Dana White blasts boxer salaries following Jake Paul’s criticism of UFC fighter pay, says boxers are ‘overpaid’

UFC President Dana White has hit out at criticism of fighters’ pay, insisting that a large portion of boxers are “overpaid”.

The subject of increased fighter pay has been a major talking point in the promotion of mixed martial arts for several years – with a number of big names expressing their displeasure.


Fighter compensation is one of the UFC’s biggest problemsCredit: GETTY
YouTuber-turned-boxer Jake Paul pleaded for better UFC pay


YouTuber-turned-boxer Jake Paul pleaded for better UFC payCredit: EPA
President Dana White insists boxing's salary structure isn't possible for a fight league


President Dana White insists boxing‘s salary structure isn’t possible for a fight leagueCredit: GETTY

But it was recently brought to the attention of the masses by YouTuber-turned-boxer Jake Paul – who publicly derided the promotion for their entry-level salaries.

UFC supremo White hasn’t been shy about addressing the issue, which he blames in part on excessively large purses handed out by boxing promoters.

During an appearance on The Pivotal PodcastWhite said: “There will always be headbutts.

“Are you making enough money? Do you? I want to meet this guy who says, ‘Oh, I’m fine. I earn a lot of money. I don’t need a penny more.

“You will never meet this guy. It will never happen. Everyone wants more money.

“And one of the big problems with boxing too is that all these fuckin’ dudes are overpaid, and every time they fight it’s a sellout.

“We’re just trying to get as much money as we can from you guys and then we’ll get through this. We’ll see you in three years.”

White, along with brothers Fertitta Frank and Lorenzo, turned the UFC into a global entity worth a staggering £3.1bn – the fee for which WME-IMG bought the promotion from Zuffa in the summer 2016.


And he thinks the fight league, and even the sport itself, wouldn’t be where it is today if it followed boxing’s lead.

He continued: “You can’t build a league like that. You cannot build a sport.

“You can’t have 750 fighters under contract, making money, feeding their families every year, with that kind of mentality. It doesn’t work. You have to run a business.”

UFC fighters currently pocket 20% of the annual revenue generated by the promotion, but White insists the company’s incentive compensation structure gives them the opportunity to earn big bucks.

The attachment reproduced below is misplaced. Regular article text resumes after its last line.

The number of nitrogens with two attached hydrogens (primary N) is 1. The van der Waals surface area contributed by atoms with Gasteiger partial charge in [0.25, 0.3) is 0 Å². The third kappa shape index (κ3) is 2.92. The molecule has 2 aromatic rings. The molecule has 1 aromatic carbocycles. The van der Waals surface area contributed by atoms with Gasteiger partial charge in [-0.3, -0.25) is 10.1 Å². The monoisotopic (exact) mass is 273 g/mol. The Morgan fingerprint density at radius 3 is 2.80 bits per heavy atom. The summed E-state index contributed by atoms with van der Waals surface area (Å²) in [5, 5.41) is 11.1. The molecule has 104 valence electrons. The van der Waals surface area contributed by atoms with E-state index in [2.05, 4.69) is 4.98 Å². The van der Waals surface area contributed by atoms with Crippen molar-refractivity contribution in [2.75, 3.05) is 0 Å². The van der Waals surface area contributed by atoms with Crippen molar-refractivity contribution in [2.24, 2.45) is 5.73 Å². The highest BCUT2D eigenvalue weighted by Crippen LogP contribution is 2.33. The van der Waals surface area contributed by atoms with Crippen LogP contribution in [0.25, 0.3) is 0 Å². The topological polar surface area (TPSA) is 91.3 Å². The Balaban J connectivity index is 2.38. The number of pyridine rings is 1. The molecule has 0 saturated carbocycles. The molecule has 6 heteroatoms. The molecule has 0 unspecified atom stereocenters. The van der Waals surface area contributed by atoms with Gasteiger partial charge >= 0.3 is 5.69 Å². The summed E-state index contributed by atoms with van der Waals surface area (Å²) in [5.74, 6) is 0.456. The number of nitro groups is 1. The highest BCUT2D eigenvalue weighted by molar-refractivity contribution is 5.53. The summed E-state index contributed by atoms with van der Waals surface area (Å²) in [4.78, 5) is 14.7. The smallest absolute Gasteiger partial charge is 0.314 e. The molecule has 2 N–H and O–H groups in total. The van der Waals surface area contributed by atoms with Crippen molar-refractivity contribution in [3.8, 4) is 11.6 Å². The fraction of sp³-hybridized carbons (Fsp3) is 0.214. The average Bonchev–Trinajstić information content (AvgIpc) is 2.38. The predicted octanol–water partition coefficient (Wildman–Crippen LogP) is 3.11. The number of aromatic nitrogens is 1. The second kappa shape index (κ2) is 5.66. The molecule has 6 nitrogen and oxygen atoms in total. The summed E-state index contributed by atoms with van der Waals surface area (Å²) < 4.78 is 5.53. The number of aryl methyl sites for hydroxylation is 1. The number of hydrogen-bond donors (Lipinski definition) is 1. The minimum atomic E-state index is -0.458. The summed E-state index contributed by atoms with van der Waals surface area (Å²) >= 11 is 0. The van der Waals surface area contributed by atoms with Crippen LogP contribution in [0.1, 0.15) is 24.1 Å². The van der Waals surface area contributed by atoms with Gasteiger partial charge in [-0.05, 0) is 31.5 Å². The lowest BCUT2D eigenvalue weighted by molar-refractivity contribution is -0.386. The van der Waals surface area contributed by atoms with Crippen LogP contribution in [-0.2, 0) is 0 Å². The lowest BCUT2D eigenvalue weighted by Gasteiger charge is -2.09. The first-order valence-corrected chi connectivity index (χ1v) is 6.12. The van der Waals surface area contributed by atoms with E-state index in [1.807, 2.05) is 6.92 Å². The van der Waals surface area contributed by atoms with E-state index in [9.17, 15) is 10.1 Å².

He said: “What we’ve done, we’ve built a business model where if you’re the champion, you split the pay-per-view revenue.

UFC fighters pocket just 20% of the promotion's annual revenue


UFC fighters pocket just 20% of the promotion’s annual revenue1 credit

“If you’re the headlining guy on the card, or if there’s been any special occasions where we know you’re also bringing cash, and you’re a big draw, you too can share pay-per-view revenue You eat what you kill.

“The truth is, you get some of these guys who – you can come in and say, ‘I want $30 million’. OK, based on what? Me too.

“Give me $30 million. We all want $30 million, but on what?

“And you’ll never have the guys on the other side worrying about the business of sport.

“Because it’s not a team sport. … In this sport here, it’s about me. ‘I’m the biggest star here. I knocked out 30 people.

“I did this, I did that. I want as much money as possible, and I really don’t give anything to anyone else, including you, the boss who runs the business. Who cares, this whole thing is about me.

“So you have to maintain some kind of control over those kinds of things to run a real business.

“Because at the end of the day, the reason this company has been this rocket of success is that not only have we built a strong [business] where these fighters all make big money and do well – even the guys who are mates [are doing well].”

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